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Functional analysis of the bovine herpesvirus -1 gene encoding bICP0, a promiscuous trans-activator, that stimulates productive infection and inhibits interferon (IFN) signaling pathways
Virus-host interactions determine the outcome of the infection. Resistance to and recovery from a viral infection depends upon the efficiency by which the immune system inhibits viral spread. Most viruses encode factors to suppress the innate immune response. Bovine Herpesvirus-1 (BHV-1) infects cattle and similar to other alphaherpesvirinae subfamily members, establishes latency in sensory neurons. During acute infection and establishment of latency, BHV-1 viral genes interact with various cellular factors and repress the immune responses. One of the immediate early proteins, bICP0 has been identified as a viral component that suppresses innate immune responses. bICP0 can transactivate all viral promoters, and as such stimulates productive infection. Consequently, I have hypothesized that bICP0 has two functions that are crucial for stimulating productive infection: blocking of interferon signaling and activation of viral transcription. This hypothesis is the basis of my dissertation research. ^ The zinc RING finger and transactivation domains within bICP0 are believed to contribute significantly to the functions of bICP0. I have demonstrated that the bICP0 C-terminus domains are required for inhibiting IFN-β promoter activation. The C-terminus domains and the zinc RING finger are required for degrading interferon regulatory factor 3 (IRF3), a transcription factor involved in Type I IFN expression. The studies also suggest that bICP0 binds to interferon regulatory factor 7 (IRF7) and thus prevents it from activating the IFN-β promoter. Collectively these studies indicate that bICP0 disarms the innate immune response by targeting the transcription factors IRF3 and IRF7. To understand the role of zinc RING finger in productive infection, I generated a bICP0 zinc RING finger mutant BHV-1 virus. The mutant virus was characterized in cultured bovine cells and calves. In cell culture, the mutant virus has delayed growth as compared to the wild type or rescued virus. Similarly in calves, the mutant virus did not replicate as efficiently as the rescued virus and the immune response was also reduced. I believe these studies provide valuable information with respect to understanding BHV-1 pathogenesis, and the role that the zinc RING finger plays in virus-host interactions.^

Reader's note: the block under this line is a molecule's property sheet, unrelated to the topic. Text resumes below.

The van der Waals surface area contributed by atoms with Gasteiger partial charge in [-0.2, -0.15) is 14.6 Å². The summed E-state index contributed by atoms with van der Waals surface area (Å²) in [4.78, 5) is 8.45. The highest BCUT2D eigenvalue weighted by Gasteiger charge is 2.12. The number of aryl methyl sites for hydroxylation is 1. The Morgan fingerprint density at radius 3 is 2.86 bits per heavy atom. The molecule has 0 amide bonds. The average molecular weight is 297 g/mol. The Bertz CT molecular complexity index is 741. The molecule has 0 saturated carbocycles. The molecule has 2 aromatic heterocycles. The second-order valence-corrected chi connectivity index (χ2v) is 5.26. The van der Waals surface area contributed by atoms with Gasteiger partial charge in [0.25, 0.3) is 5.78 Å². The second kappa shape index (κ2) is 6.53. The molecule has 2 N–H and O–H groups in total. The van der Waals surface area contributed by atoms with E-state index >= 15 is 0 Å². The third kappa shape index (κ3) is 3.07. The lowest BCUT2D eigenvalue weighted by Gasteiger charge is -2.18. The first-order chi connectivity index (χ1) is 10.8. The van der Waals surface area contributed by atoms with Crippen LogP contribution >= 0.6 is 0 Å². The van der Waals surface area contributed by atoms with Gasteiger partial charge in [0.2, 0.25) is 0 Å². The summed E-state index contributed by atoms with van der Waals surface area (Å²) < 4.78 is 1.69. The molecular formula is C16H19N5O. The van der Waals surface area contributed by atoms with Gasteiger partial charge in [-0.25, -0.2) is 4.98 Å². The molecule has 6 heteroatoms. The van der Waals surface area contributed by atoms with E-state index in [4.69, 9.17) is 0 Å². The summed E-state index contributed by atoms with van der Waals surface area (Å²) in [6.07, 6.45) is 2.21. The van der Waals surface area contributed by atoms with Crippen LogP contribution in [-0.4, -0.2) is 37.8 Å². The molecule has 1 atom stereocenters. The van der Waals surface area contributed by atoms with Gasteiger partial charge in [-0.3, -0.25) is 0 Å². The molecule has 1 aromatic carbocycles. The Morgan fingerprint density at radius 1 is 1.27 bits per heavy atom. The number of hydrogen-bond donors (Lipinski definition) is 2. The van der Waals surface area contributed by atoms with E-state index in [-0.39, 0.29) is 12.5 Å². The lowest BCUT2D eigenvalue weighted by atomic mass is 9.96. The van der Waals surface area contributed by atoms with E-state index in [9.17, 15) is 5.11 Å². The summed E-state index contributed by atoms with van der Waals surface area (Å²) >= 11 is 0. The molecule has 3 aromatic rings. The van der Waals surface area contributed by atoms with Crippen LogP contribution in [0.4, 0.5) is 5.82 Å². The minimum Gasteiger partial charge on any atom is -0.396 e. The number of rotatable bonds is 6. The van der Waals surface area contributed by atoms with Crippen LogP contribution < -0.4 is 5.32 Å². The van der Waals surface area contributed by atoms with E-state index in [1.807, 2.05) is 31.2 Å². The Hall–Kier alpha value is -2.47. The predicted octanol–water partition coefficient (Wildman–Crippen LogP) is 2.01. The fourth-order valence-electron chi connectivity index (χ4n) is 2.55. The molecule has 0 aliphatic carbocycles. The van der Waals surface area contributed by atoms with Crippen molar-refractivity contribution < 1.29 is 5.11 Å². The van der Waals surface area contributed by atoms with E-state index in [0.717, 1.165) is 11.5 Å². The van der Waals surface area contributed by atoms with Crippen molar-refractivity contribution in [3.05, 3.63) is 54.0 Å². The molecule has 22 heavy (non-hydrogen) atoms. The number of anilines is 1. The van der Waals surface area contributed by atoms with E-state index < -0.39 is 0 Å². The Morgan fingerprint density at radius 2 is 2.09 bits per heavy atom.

Saira, Kazima, "Functional analysis of the bovine herpesvirus -1 gene encoding bICP0, a promiscuous trans-activator, that stimulates productive infection and inhibits interferon (IFN) signaling pathways" (2008). ETD collection for University of Nebraska - Lincoln. AAI3303945.